Snickerdoodle cookies

Snickerdoodles: The Great American Cookie


Snickerdoodle cookies


What is a snickerdoodle anyway?

I spent a few years living in California, which is where I was introduced to these fabulous cookies called snickerdoodles. When I first heard the name “snickerdoodle”, I thought it was another one of those strange poodle crosses, like the labradoodle (now, who wouldn’t want one of those?!). In fact, I eventually found out that snickerdoodles were butter cookies rolled in sugar and cinnamon, which was a little disappointing, but much easier to keep as a pet. The origins of the strange name seem to be lost in the mists of history.  My guess is that one day some cook just decided that it would be terribly funny to make everyone in the world try to say snickerdoodle as often as possible.


Snickerdoodle dough


What to use instead of cream of tartar

Snickerdoodles call for an ingredient called cream of tartar, which can be difficult to get in some countries.  My supplier (i.e. my mother) brings it into France when she comes to visit from New Zealand. If you can’t get hold of cream of tartar, apparently you can replace it with 2 tsp of lemon juice for the taste, and/or 1 tsp of baking powder.  Now, I haven’t tried either of these replacements, so I can’t guarantee that they will taste/work the same (although the internet assures me that they do!).  I can’t see that they would hurt the snickerdoodles, so if you try it, let me know how it goes.

Snickerdoodles keep well for a week or so in an air-tight container after they’re made.  It’s very unusual that they last that long though.


Snickerdoodle balls


Travel Photo of the Week

This photo comes from the U.S.A.: the home of snickerdoodles.  This is one of the most spectacular places I’ve ever hiked to. Arches National Park lies in the State of Utah near a very hip small town called Moab. The park is full of eye-bending rock arches, but this one is the most stunning, in my opinion. The rock formation is called Delicate Arch, for obvious reasons.  It is perched on the edge of a cliff that drops away into a deep valley.  I’ve hiked up here a couple of times, and the best time was just before sunset.  The sun setting on the orange rocks turns them a deep red colour.  If you go, take a headlamp with you so you can find your way back down the trail!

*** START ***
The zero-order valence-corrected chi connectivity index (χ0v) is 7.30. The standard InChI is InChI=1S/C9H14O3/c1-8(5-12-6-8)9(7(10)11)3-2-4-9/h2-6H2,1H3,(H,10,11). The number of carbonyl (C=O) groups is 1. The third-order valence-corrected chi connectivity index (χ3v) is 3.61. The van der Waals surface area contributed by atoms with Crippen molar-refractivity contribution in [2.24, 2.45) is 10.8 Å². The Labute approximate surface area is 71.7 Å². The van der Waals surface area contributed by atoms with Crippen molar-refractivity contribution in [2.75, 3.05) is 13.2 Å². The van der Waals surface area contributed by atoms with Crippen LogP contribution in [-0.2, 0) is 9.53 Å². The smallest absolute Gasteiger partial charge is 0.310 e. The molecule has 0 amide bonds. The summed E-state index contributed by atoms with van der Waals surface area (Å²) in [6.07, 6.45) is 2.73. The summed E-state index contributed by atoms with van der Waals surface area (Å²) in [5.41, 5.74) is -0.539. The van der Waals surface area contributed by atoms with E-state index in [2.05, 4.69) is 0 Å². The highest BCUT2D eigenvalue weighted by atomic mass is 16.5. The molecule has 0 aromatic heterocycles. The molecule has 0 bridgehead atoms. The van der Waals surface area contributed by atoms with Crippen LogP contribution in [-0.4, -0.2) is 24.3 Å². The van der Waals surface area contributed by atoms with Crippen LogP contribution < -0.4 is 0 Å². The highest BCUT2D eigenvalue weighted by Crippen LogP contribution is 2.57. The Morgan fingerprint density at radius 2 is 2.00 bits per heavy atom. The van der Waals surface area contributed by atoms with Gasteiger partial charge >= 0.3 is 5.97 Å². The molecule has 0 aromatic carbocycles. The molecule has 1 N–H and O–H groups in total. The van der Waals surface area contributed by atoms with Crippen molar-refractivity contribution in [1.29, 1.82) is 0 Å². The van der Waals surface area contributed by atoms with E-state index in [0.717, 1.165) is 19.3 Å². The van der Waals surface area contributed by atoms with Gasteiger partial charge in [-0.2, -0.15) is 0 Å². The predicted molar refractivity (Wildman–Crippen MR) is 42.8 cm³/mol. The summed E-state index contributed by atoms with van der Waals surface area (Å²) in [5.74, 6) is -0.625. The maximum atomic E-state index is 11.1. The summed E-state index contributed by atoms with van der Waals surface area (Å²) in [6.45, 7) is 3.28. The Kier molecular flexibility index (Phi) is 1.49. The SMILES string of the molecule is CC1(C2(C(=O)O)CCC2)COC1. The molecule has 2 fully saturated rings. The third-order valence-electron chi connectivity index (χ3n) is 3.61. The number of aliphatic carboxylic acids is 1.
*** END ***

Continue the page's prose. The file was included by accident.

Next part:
Arches National Park, Utah, U.S.A.


This recipe for snickerdoodles is adapted from a recipe from a fantastic cookie book called (wait for it!) “Chewy Gooey Crispy Crunchy Melt In Your Mouth Cookies” By Alice Medrich.

By Lisa Watson


Snickerdoodle cookies

How to make Snickerdoodles: The Great American Cookie
Prep Time10 minutes
Cook Time10 minutes
fridge time30 minutes
Total Time50 minutes
Course: Dessert, sweet
Cuisine: American
Servings: 35 – 40 cookies


  • 225 g Butter 7.9 oz
  • 275 g Sugar 9.7 oz
  • 2 Eggs
  • 380 g Flour 13.4 oz
  • 1 tsp Baking Soda
  • 1 tsp Cream of Tartar
  • For The Coating:
  • 4 Tbsp White Sugar
  • 1 tsp Cinnamon


  • Cream the butter (at room temperature) and sugar together until fluffy.
  • Add the eggs and beat in.
  • In a separate bowl, mix together the rest of the ingredients, except those for the coating.
  • Add the flour mixutre to the creamed butter and stir until the dough becomes smooth.
  • Cover the bowl with clingfilm and put it in the fridge for at least 30 minutes, or up to one day.

When you are ready to make the cookies:

  • Heat the oven to 180°C (375°F).
  • Mix the sugar and cinnamon for the coating in a shallow dish.
  • Roll the cookie dough into walnut-sized balls, then roll them in the coating mixture.
  • Place them on a cookie sheet covered with baking paper. Leave about four fingers of space between each cookie so that they can spread.  I usually fit 12 cookies on a regular-sized cookie sheet.
  • Bake for 10 – 12 minutes until the cookies are golden in colour.  Take them out of the oven and leave them to cool on the tray for a few minutes.